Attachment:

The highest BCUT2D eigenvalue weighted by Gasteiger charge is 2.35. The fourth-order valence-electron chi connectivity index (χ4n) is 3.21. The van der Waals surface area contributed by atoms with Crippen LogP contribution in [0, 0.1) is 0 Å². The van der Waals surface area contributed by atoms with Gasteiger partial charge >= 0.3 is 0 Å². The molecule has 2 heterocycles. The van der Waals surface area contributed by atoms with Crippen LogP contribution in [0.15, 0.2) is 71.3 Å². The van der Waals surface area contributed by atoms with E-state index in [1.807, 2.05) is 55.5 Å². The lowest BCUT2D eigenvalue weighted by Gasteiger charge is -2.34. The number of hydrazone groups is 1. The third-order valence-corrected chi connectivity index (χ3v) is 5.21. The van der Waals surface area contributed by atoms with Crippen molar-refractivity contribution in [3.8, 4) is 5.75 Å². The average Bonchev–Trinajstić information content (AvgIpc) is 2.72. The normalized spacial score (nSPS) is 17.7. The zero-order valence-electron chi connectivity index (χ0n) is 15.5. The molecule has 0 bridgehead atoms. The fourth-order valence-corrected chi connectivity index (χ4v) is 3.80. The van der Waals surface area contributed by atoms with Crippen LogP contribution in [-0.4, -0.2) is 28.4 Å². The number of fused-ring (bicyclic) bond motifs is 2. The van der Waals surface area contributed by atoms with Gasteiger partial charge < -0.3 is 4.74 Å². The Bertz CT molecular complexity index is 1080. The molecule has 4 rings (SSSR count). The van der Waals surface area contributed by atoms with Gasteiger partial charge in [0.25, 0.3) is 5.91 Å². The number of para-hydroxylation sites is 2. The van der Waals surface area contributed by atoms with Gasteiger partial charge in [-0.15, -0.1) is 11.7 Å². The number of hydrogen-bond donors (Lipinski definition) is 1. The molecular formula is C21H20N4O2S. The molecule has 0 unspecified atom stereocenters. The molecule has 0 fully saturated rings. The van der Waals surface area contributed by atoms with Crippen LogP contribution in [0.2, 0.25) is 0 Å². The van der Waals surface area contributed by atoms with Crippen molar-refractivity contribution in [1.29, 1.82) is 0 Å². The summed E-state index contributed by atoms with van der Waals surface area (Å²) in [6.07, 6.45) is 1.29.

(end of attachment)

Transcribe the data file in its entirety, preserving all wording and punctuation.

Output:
The highest BCUT2D eigenvalue weighted by Gasteiger charge is 2.35. The fourth-order valence-electron chi connectivity index (χ4n) is 3.21. The van der Waals surface area contributed by atoms with Crippen LogP contribution in [0, 0.1) is 0 Å². The van der Waals surface area contributed by atoms with Gasteiger partial charge >= 0.3 is 0 Å². The molecule has 2 heterocycles. The van der Waals surface area contributed by atoms with Crippen LogP contribution in [0.15, 0.2) is 71.3 Å². The van der Waals surface area contributed by atoms with E-state index in [1.807, 2.05) is 55.5 Å². The lowest BCUT2D eigenvalue weighted by Gasteiger charge is -2.34. The number of hydrazone groups is 1. The third-order valence-corrected chi connectivity index (χ3v) is 5.21. The van der Waals surface area contributed by atoms with Crippen molar-refractivity contribution in [3.8, 4) is 5.75 Å². The average Bonchev–Trinajstić information content (AvgIpc) is 2.72. The normalized spacial score (nSPS) is 17.7. The zero-order valence-electron chi connectivity index (χ0n) is 15.5. The molecule has 0 bridgehead atoms. The fourth-order valence-corrected chi connectivity index (χ4v) is 3.80. The van der Waals surface area contributed by atoms with Crippen LogP contribution in [-0.4, -0.2) is 28.4 Å². The number of fused-ring (bicyclic) bond motifs is 2. The van der Waals surface area contributed by atoms with Gasteiger partial charge < -0.3 is 4.74 Å². The Bertz CT molecular complexity index is 1080. The molecule has 4 rings (SSSR count). The van der Waals surface area contributed by atoms with Gasteiger partial charge in [0.25, 0.3) is 5.91 Å². The number of para-hydroxylation sites is 2. The van der Waals surface area contributed by atoms with Gasteiger partial charge in [-0.15, -0.1) is 11.7 Å². The number of hydrogen-bond donors (Lipinski definition) is 1. The molecular formula is C21H20N4O2S. The molecule has 0 unspecified atom stereocenters. The molecule has 0 fully saturated rings. The van der Waals surface area contributed by atoms with Crippen LogP contribution in [0.2, 0.25) is 0 Å². The van der Waals surface area contributed by atoms with Crippen molar-refractivity contribution in [1.29, 1.82) is 0 Å². The summed E-state index contributed by atoms with van der Waals surface area (Å²) in [6.07, 6.45) is 1.29.